Compliance and equity
As President Duterte has said repeatedly since the onset of the COVID-19 pandemic, the only solution to the spread of the coronavirus is the emergence of an effective vaccine. It seemed that in his view, the more standard protections—frequent hand-washing, wearing masks and face shields, keeping one’s distance from others and quarantining—were but temporary stopgap measures until the miraculous vaccine or vaccines emerged.
What the President and many others frequently failed to mention, though, was another crucial factor in the battle against the virus: human behavior. Compliance with all the rules and guidelines issued by authorities was just as crucial as the many other steps that needed to be taken to protect individuals, families, and communities from COVID-19.
As Dr. Daisy Fancourt of the UK COVID-19 Social Study at University College London wrote in The Guardian, “Compliance has been one of the most misunderstood and misrepresented concepts of this pandemic.” In the initial days of the virus in the UK early last year, despite dire warnings of the onset of “behavioral fatigue,” compliance was very good, indeed exemplary, with 97 percent of respondents expressing compliance with the rules. “During emergencies,” said Fancourt, “humans are actually primed to act in the collective interest.”
But in the months that followed, there occurred a marked decrease among the public’s willingness to abide by the rules. And this, said Fancourt, may be traced in part to the case of Dominic Cummings, senior adviser to Prime Minister Boris Johnson, who breached strict lockdown rules when he traveled from London to his family home over 400 kilometers away. Cummings later left his post.
“Goodwill turned to anger and upset, largely targeted towards the government that defended Cummings’ actions,” noted Fancourt. “Trust in the government to handle the pandemic took a sharp downward turn in England, from which it has not recovered since.”
In these parts, the end, or at least a semblance of control over COVID-19, looms nigh with the anticipated arrival and approval of vaccines. But problematically, surveys report a still substantial proportion of Filipinos resisting the idea of vaccination due to fear of side effects and lingering doubts about the safety of vaccines. This hasn’t been helped any by the air of mistrust created around the entire issue of immunization, what with reports of smuggled unauthorized vaccines used furtively by select individuals, among them the presidential guards, as well as politicians, the moneyed, and Chinese overseas gaming workers. “A black market for illegal coronavirus vaccines is thriving in the Philippines,” the Washington Post has reported.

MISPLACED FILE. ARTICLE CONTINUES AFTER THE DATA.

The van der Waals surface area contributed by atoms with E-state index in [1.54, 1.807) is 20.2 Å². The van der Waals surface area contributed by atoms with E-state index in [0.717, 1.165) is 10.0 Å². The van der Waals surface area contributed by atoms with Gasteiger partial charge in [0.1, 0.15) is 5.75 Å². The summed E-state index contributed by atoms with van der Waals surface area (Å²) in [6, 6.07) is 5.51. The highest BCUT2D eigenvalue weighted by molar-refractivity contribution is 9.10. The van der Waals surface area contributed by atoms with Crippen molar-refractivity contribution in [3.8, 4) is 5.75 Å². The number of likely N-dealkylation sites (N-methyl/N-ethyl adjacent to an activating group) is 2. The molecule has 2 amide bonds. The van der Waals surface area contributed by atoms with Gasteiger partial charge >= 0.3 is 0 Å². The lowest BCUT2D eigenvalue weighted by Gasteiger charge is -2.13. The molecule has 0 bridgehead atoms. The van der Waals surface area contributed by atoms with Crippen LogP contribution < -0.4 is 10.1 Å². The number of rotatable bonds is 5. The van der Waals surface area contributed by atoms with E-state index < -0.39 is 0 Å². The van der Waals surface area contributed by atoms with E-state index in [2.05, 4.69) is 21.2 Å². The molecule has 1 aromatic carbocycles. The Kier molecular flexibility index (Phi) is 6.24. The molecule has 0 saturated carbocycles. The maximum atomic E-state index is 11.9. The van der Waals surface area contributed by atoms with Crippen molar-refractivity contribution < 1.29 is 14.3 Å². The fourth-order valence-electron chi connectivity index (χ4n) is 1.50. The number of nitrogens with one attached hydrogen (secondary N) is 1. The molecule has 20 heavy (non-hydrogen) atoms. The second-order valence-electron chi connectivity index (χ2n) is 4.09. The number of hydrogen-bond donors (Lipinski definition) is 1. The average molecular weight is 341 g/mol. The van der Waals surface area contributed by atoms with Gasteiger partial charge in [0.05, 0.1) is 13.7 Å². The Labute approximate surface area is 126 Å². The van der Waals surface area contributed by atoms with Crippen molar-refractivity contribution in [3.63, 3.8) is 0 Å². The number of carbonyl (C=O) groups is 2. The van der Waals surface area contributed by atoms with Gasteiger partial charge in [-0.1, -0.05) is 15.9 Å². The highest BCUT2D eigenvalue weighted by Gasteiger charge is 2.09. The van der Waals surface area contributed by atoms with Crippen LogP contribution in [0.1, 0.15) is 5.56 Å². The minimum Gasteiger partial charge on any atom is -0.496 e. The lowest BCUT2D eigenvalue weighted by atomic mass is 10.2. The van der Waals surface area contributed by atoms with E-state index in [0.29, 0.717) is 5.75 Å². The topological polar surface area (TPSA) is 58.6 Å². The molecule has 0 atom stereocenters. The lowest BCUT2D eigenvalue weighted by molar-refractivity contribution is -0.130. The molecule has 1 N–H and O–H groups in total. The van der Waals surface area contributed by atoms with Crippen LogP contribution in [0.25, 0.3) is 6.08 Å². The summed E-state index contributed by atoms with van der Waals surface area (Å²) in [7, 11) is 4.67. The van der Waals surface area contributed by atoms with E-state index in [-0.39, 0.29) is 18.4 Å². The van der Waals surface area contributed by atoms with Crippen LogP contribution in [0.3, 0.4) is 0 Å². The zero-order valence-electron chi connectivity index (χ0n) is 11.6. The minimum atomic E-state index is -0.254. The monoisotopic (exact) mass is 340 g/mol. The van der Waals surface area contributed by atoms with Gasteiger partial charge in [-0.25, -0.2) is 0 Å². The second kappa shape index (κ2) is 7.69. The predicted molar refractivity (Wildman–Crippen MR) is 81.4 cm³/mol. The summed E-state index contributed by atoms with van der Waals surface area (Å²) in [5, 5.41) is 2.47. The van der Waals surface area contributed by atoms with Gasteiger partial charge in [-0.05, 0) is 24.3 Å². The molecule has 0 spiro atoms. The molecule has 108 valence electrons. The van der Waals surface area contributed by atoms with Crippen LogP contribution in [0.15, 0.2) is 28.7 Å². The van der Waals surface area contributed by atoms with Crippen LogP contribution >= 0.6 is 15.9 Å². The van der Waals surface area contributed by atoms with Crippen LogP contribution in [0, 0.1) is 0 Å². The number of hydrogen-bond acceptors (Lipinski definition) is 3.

And as if to add insult to injury, the most prominent case of an official violating the rules on social distancing, that of Sen. Koko Pimentel who broke quarantine to accompany his pregnant wife to a hospital, has ended in the dismissal of the case. That the dismissal hinged on a technicality, despite the same rules having been used to arrest thousands of other alleged violators—many of them subjected to prolonged detention and harsh punishment—leaves a bitter aftertaste, and once more puts the lie to government posturing that the law is being applied equitably.
There’s an ongoing Senate hearing on the national government’s policies and preparations for the expected nationwide roll-out of COVID-19 vaccines. So far, the explanations have fallen far short of the demands of transparency and accountability. Former general Carlito Galvez Jr., appointed the “vaccine czar,” has come under fire for refusing to give details about the price negotiations on the Chinese vaccine Sinovac, which is being touted energetically not just by Galvez and presidential mouthpiece
Harry Roque, but even by President Duterte himself.
Questions continue to surround the vaccination months ago of the Presidential Security Group, since the Food and Drug Administration had not greenlighted the importation, much less the use, of any vaccine, whether from China or elsewhere. A clear violation of the law, but Duterte allies have predictably rushed to the administration’s defense. Sen. Bato dela Rosa insisted nothing illegal took place, even declaring that “FDA-approved o hindi, buhay ko ito. Wala akong pakialam diyan sa FDA, kung approved nila o hindi ’yan basta buhay ko nakasalalay, I have to decide for my own life.”
A lawmaker—and former chief law enforcer—scorning the law. There, in a nutshell, is the mentality of entitlement, privilege, and self-interest that seems to permeate the country’s circles of power. Equity, in terms of access and affordability, remains an elusive goal. No wonder Filipinos remain skeptical, cynical, and resistant, resentful of the uneven toll of hardship borne by the rich and the poor in these parts.
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